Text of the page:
Here we were at kilometre 0 of the Sunshine Coast Trail, an adventure that had been long awaited on our bucket list of fun.
Heading south from here, we would spend the next ten days walking over one hundred and eighty kilometres of immaculately hand carved coastal trail, extending into the high reaches of the alpine majesty and skipping back down through ancient old growth forests with enchanting stands of sturdy Douglas Fir and giant western red cedar.
Moving from salty shorelines to fern-lined freshwater lakes, we found ourselves waltzing alongside tiny woodland waterfalls that crowned crisp, canyon creeks.
Sheltered by long boughed cedars and electric green lichens, we feasted on nature’s abundance of wild running blackberries, bountiful blueberries, mountain huckleberries and low lying salals. We were sure this was heaven.
Everyday we explored a new, handbuilt hut, meticulously crafted by the likes of a small but dedicated team of volunteer nature lovers and hiking enthusiasts, some of whom we were blessed enough to meet and thank. They were easily two and a half times our senior.
These literal trailblazers had envisioned this incredible dream and despite the rallying resistance and negative naysayers, brought it to fruition with grace and grit. Every step of the trail was a treasure.
Camping under the glowing fireballs in the starlit sky, we felt at home in the dirt and the moss.
We refreshed our sun-baked, sweat-stained skin in the cooling waters of the creeks and lakes and drank from the rushing streams.
We met a handful of incredible humans, all seeking the same solace and serenity in the canopy of the trees.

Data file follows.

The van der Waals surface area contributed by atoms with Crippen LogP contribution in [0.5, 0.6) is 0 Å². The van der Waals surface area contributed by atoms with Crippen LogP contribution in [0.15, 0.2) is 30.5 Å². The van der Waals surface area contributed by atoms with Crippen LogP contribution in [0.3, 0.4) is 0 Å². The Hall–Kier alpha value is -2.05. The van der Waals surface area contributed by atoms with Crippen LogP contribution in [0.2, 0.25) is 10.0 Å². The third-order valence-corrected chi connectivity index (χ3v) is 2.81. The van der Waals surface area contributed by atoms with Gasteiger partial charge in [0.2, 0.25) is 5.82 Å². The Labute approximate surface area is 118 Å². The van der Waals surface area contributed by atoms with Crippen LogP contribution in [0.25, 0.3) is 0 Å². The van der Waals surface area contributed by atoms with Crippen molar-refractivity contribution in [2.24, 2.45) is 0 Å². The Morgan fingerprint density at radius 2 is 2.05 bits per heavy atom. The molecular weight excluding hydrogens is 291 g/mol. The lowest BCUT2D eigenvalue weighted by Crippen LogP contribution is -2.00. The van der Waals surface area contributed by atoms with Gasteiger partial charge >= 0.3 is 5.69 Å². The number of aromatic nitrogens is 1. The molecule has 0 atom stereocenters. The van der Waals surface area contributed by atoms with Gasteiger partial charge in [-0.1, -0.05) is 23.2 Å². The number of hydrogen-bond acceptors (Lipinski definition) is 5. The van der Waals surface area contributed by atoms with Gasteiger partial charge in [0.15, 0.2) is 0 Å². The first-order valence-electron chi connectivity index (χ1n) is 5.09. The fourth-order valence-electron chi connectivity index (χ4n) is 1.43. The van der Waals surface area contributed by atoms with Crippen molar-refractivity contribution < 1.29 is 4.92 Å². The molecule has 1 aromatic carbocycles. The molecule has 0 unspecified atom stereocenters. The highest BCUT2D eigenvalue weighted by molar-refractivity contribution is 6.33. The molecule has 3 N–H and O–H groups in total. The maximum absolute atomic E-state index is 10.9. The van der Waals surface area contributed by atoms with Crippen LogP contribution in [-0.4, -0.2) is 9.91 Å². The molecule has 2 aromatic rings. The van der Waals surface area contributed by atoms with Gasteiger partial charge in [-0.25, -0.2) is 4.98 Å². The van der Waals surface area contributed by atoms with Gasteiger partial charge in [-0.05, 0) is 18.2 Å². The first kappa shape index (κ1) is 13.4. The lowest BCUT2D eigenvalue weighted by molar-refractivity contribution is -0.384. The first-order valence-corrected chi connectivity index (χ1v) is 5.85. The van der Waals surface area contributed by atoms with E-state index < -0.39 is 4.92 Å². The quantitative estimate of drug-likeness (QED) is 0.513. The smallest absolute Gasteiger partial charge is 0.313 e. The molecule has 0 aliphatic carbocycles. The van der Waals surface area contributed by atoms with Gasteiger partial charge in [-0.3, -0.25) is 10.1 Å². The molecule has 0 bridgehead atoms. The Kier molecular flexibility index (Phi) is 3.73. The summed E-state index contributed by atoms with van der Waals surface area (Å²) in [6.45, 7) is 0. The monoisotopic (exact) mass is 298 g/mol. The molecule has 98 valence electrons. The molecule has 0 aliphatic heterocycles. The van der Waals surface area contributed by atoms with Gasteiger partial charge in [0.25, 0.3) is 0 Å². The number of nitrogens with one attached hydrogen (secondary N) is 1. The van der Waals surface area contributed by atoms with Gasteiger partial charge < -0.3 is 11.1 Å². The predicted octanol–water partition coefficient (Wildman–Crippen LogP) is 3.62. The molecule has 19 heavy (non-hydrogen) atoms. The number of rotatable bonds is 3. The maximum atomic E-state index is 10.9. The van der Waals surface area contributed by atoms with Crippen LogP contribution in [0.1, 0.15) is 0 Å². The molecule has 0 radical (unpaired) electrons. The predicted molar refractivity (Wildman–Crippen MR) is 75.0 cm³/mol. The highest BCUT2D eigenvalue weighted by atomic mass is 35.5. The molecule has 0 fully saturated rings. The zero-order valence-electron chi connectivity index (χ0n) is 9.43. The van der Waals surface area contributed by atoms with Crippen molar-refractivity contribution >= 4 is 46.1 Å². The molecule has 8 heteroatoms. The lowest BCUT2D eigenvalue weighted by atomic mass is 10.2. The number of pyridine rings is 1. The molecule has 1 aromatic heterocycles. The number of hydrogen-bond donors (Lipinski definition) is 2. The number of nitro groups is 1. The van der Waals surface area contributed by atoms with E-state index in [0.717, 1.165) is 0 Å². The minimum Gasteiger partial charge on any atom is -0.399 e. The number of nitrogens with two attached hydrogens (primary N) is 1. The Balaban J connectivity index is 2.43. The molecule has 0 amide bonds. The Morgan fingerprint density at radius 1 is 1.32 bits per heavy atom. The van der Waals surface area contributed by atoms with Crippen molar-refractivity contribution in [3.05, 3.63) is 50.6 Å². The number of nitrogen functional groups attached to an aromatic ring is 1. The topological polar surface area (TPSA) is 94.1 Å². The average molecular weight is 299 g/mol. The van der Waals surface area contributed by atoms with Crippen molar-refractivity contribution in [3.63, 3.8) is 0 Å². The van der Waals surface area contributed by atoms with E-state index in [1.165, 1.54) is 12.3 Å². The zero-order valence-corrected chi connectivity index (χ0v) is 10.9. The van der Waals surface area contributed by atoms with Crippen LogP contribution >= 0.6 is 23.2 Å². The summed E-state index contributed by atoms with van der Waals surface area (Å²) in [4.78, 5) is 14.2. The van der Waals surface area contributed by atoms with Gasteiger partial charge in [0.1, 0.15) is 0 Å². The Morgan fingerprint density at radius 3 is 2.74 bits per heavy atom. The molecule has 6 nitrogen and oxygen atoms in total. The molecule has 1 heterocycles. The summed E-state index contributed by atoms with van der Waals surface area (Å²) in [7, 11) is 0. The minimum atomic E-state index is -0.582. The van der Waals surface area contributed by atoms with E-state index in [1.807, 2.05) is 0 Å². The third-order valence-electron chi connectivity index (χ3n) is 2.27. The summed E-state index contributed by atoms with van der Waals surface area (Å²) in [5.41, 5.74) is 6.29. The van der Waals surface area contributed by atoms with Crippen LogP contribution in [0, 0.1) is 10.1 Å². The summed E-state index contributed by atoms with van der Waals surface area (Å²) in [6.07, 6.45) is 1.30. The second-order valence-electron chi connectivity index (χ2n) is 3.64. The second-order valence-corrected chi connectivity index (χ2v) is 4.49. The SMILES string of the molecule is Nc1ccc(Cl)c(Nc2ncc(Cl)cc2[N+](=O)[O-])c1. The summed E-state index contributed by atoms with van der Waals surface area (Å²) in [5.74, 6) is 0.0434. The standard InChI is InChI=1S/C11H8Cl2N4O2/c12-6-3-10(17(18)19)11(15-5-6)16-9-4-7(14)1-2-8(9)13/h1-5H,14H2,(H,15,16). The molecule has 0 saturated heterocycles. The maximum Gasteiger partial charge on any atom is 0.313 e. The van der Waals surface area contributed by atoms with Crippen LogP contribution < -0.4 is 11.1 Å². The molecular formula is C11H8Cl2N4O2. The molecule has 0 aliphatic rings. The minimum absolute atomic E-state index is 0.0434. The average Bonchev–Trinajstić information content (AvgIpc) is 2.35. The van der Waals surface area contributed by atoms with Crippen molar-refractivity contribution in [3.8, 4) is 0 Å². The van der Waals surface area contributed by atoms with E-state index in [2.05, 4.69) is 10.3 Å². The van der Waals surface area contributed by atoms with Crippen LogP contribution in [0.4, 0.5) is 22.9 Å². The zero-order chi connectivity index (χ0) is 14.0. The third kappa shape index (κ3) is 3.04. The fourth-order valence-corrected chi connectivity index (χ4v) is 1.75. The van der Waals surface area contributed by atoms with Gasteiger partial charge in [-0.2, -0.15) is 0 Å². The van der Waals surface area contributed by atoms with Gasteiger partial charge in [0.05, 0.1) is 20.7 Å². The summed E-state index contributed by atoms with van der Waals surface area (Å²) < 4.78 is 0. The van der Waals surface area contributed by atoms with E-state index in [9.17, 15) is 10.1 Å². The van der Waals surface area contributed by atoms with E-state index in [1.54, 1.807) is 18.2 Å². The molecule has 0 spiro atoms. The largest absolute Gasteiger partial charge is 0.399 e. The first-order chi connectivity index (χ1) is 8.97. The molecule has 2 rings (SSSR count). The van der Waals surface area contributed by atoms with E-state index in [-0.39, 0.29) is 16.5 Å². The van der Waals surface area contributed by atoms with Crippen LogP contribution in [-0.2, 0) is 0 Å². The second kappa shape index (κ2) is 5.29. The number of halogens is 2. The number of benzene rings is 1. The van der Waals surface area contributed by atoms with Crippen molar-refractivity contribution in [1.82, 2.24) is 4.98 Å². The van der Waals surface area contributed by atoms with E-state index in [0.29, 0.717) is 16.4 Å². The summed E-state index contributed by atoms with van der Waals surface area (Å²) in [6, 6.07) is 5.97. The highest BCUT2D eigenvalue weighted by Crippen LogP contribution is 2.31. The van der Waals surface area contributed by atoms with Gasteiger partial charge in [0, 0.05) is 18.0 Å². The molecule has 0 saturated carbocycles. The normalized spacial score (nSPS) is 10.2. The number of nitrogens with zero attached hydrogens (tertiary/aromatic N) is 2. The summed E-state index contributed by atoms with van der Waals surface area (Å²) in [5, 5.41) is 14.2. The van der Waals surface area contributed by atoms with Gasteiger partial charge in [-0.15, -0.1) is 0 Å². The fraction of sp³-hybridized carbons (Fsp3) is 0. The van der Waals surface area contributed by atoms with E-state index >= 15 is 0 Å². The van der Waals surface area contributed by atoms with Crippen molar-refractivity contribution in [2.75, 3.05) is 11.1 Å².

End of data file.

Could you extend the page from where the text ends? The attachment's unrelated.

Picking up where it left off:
By the time we arrived at kilometre 180, we’d enjoyed ourselves so much that we debated turning north and retracing our steps.
Alas, we had travel plans to meet family in the coming week, so we exited stage right and headed for the highway. After all, there were burgers to be had.
Half a kilometre from the ferry off-ramp, we watched the last of the cars whiz off up the windy road, leaving little signs of life until the next sailing arrived a few hours in the future. “Oh well,” we sighed, “it’s only another 30 kilometre walk to Powell River.”
As we breached the Snack Shack, I looked down at my watch and then back up at the boarded up windows. “Only 9 AM,” I said to myself, “Probably too early for a burger baron to be grilling.”
We continue along the shoulder of the highway, mixed with the bittersweet emotions that can arise after an adventure has been realized. As if matching our internal turbulence, the sunny skies began to release large droplets of freshwater tears from the emerging clouds on high.
In the faint distance, I heard a low sputtering sound rolling up the road behind us. I turned around and held out my thumb, hopeful for the like-hearted spirit of the solitary car. As he slowed to a stop on the shoulder of the highway, the smiles on our faces grew wide.
Far better than him flipping us burgers was DJ the driver our legend extraordinaire, the man on a morning mission, who was kind enough to graciously shuttle us up the Sunshine Coast, all the way back to our bikes.